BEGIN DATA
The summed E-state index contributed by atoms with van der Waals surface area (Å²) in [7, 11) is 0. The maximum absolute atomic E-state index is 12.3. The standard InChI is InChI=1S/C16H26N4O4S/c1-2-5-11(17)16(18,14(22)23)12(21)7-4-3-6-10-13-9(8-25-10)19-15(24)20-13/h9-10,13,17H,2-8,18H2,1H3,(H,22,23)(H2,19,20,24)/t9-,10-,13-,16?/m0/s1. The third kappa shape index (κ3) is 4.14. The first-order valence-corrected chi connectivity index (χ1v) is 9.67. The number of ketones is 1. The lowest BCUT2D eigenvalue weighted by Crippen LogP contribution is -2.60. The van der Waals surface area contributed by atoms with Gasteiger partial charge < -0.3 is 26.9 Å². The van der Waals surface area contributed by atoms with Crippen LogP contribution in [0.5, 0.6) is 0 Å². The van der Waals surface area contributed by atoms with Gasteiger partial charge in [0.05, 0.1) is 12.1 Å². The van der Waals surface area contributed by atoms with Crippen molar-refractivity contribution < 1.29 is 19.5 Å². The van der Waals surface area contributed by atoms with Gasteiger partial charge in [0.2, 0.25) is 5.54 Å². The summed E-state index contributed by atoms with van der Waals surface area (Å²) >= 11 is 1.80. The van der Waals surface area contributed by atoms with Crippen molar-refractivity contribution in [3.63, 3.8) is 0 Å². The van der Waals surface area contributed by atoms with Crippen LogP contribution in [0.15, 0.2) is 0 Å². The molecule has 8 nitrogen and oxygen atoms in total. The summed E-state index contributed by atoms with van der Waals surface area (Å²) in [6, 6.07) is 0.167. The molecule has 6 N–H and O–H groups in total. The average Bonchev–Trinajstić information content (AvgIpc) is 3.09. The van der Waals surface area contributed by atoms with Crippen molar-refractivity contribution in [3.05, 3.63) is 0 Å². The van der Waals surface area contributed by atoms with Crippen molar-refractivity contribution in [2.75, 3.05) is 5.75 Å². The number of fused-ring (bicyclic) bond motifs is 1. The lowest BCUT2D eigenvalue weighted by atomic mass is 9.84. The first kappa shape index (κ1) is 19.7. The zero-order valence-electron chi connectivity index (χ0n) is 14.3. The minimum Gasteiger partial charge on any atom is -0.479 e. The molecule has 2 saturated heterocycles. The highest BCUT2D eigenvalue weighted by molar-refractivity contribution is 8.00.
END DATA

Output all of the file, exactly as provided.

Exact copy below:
The summed E-state index contributed by atoms with van der Waals surface area (Å²) in [7, 11) is 0. The maximum absolute atomic E-state index is 12.3. The standard InChI is InChI=1S/C16H26N4O4S/c1-2-5-11(17)16(18,14(22)23)12(21)7-4-3-6-10-13-9(8-25-10)19-15(24)20-13/h9-10,13,17H,2-8,18H2,1H3,(H,22,23)(H2,19,20,24)/t9-,10-,13-,16?/m0/s1. The third kappa shape index (κ3) is 4.14. The first-order valence-corrected chi connectivity index (χ1v) is 9.67. The number of ketones is 1. The lowest BCUT2D eigenvalue weighted by Crippen LogP contribution is -2.60. The van der Waals surface area contributed by atoms with Gasteiger partial charge < -0.3 is 26.9 Å². The van der Waals surface area contributed by atoms with Crippen LogP contribution in [0.5, 0.6) is 0 Å². The van der Waals surface area contributed by atoms with Gasteiger partial charge in [0.05, 0.1) is 12.1 Å². The van der Waals surface area contributed by atoms with Crippen molar-refractivity contribution < 1.29 is 19.5 Å². The van der Waals surface area contributed by atoms with Gasteiger partial charge in [0.2, 0.25) is 5.54 Å². The summed E-state index contributed by atoms with van der Waals surface area (Å²) >= 11 is 1.80. The van der Waals surface area contributed by atoms with Crippen molar-refractivity contribution in [3.63, 3.8) is 0 Å². The van der Waals surface area contributed by atoms with Crippen LogP contribution in [0.15, 0.2) is 0 Å². The molecule has 8 nitrogen and oxygen atoms in total. The summed E-state index contributed by atoms with van der Waals surface area (Å²) in [6, 6.07) is 0.167. The molecule has 6 N–H and O–H groups in total. The average Bonchev–Trinajstić information content (AvgIpc) is 3.09. The van der Waals surface area contributed by atoms with Crippen molar-refractivity contribution in [3.05, 3.63) is 0 Å². The van der Waals surface area contributed by atoms with Crippen molar-refractivity contribution in [2.75, 3.05) is 5.75 Å². The number of fused-ring (bicyclic) bond motifs is 1. The lowest BCUT2D eigenvalue weighted by atomic mass is 9.84. The first kappa shape index (κ1) is 19.7. The zero-order valence-electron chi connectivity index (χ0n) is 14.3. The minimum Gasteiger partial charge on any atom is -0.479 e. The molecule has 2 saturated heterocycles. The highest BCUT2D eigenvalue weighted by molar-refractivity contribution is 8.00.